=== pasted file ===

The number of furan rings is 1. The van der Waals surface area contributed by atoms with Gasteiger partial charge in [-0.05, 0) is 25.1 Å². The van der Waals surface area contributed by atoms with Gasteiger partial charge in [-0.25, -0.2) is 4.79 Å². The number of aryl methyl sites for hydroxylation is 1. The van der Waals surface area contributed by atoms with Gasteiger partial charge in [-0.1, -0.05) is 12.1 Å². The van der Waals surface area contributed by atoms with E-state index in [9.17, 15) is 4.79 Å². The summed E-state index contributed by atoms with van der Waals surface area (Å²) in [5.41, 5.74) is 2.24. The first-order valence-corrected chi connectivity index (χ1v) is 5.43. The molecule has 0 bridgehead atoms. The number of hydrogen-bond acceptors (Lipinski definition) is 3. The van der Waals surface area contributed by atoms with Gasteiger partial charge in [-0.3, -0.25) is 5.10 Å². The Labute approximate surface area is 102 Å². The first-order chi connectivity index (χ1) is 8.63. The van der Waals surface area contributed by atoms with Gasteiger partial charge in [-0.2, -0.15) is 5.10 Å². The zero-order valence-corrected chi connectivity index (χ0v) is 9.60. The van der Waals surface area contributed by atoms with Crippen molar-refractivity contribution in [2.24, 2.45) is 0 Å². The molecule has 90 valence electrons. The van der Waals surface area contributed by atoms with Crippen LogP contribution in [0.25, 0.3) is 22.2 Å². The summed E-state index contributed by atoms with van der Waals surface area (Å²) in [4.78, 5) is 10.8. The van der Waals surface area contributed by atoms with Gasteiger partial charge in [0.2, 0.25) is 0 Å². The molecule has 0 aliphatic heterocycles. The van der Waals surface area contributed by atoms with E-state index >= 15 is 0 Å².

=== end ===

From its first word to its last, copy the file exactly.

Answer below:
The number of furan rings is 1. The van der Waals surface area contributed by atoms with Gasteiger partial charge in [-0.05, 0) is 25.1 Å². The van der Waals surface area contributed by atoms with Gasteiger partial charge in [-0.25, -0.2) is 4.79 Å². The number of aryl methyl sites for hydroxylation is 1. The van der Waals surface area contributed by atoms with Gasteiger partial charge in [-0.1, -0.05) is 12.1 Å². The van der Waals surface area contributed by atoms with E-state index in [9.17, 15) is 4.79 Å². The summed E-state index contributed by atoms with van der Waals surface area (Å²) in [5.41, 5.74) is 2.24. The first-order valence-corrected chi connectivity index (χ1v) is 5.43. The molecule has 0 bridgehead atoms. The number of hydrogen-bond acceptors (Lipinski definition) is 3. The van der Waals surface area contributed by atoms with Gasteiger partial charge in [-0.3, -0.25) is 5.10 Å². The Labute approximate surface area is 102 Å². The first-order chi connectivity index (χ1) is 8.63. The van der Waals surface area contributed by atoms with Gasteiger partial charge in [-0.2, -0.15) is 5.10 Å². The zero-order valence-corrected chi connectivity index (χ0v) is 9.60. The van der Waals surface area contributed by atoms with Crippen molar-refractivity contribution in [2.24, 2.45) is 0 Å². The molecule has 90 valence electrons. The van der Waals surface area contributed by atoms with Crippen LogP contribution in [0.25, 0.3) is 22.2 Å². The summed E-state index contributed by atoms with van der Waals surface area (Å²) in [4.78, 5) is 10.8. The van der Waals surface area contributed by atoms with Gasteiger partial charge in [0.2, 0.25) is 0 Å². The molecule has 0 aliphatic heterocycles. The van der Waals surface area contributed by atoms with E-state index >= 15 is 0 Å².